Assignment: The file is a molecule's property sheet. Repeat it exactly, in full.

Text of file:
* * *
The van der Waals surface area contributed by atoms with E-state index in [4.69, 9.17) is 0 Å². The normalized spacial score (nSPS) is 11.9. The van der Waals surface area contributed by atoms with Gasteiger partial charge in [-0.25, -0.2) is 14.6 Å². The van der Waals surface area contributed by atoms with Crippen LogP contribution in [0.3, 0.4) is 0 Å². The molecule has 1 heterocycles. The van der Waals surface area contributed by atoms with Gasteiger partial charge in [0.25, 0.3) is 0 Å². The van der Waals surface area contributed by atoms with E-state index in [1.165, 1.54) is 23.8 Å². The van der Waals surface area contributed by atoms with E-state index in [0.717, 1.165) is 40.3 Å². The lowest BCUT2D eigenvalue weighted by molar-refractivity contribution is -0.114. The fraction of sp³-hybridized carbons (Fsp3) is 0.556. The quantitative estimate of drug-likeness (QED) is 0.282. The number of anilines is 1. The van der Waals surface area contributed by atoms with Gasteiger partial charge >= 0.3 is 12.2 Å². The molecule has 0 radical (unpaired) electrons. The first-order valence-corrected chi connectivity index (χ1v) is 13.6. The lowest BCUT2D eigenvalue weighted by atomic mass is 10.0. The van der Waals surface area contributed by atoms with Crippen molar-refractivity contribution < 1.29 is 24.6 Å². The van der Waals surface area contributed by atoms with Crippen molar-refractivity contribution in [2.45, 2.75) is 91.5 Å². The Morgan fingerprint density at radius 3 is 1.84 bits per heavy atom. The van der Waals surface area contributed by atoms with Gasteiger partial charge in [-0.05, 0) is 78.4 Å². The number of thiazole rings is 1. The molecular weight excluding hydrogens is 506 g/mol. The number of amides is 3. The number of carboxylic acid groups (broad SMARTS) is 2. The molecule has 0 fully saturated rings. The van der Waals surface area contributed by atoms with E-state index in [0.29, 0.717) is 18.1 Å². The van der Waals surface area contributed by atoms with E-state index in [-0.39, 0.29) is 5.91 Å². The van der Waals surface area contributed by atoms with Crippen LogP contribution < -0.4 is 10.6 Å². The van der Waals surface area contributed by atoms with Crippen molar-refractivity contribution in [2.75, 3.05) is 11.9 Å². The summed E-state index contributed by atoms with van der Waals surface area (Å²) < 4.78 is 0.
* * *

The van der Waals surface area contributed by atoms with E-state index in [4.69, 9.17) is 0 Å². The normalized spacial score (nSPS) is 11.9. The van der Waals surface area contributed by atoms with Gasteiger partial charge in [-0.25, -0.2) is 14.6 Å². The van der Waals surface area contributed by atoms with Crippen LogP contribution in [0.3, 0.4) is 0 Å². The molecule has 1 heterocycles. The van der Waals surface area contributed by atoms with Gasteiger partial charge in [0.25, 0.3) is 0 Å². The van der Waals surface area contributed by atoms with E-state index in [1.165, 1.54) is 23.8 Å². The van der Waals surface area contributed by atoms with E-state index in [0.717, 1.165) is 40.3 Å². The lowest BCUT2D eigenvalue weighted by molar-refractivity contribution is -0.114. The fraction of sp³-hybridized carbons (Fsp3) is 0.556. The quantitative estimate of drug-likeness (QED) is 0.282. The number of anilines is 1. The van der Waals surface area contributed by atoms with Gasteiger partial charge >= 0.3 is 12.2 Å². The molecule has 0 radical (unpaired) electrons. The first-order valence-corrected chi connectivity index (χ1v) is 13.6. The lowest BCUT2D eigenvalue weighted by atomic mass is 10.0. The van der Waals surface area contributed by atoms with Crippen molar-refractivity contribution < 1.29 is 24.6 Å². The van der Waals surface area contributed by atoms with Crippen molar-refractivity contribution in [2.45, 2.75) is 91.5 Å². The Morgan fingerprint density at radius 3 is 1.84 bits per heavy atom. The van der Waals surface area contributed by atoms with Gasteiger partial charge in [-0.05, 0) is 78.4 Å². The number of thiazole rings is 1. The molecular weight excluding hydrogens is 506 g/mol. The number of amides is 3. The number of carboxylic acid groups (broad SMARTS) is 2. The molecule has 0 fully saturated rings. The van der Waals surface area contributed by atoms with E-state index in [0.29, 0.717) is 18.1 Å². The van der Waals surface area contributed by atoms with E-state index in [-0.39, 0.29) is 5.91 Å². The van der Waals surface area contributed by atoms with Crippen LogP contribution < -0.4 is 10.6 Å². The van der Waals surface area contributed by atoms with Crippen molar-refractivity contribution in [2.75, 3.05) is 11.9 Å². The summed E-state index contributed by atoms with van der Waals surface area (Å²) < 4.78 is 0.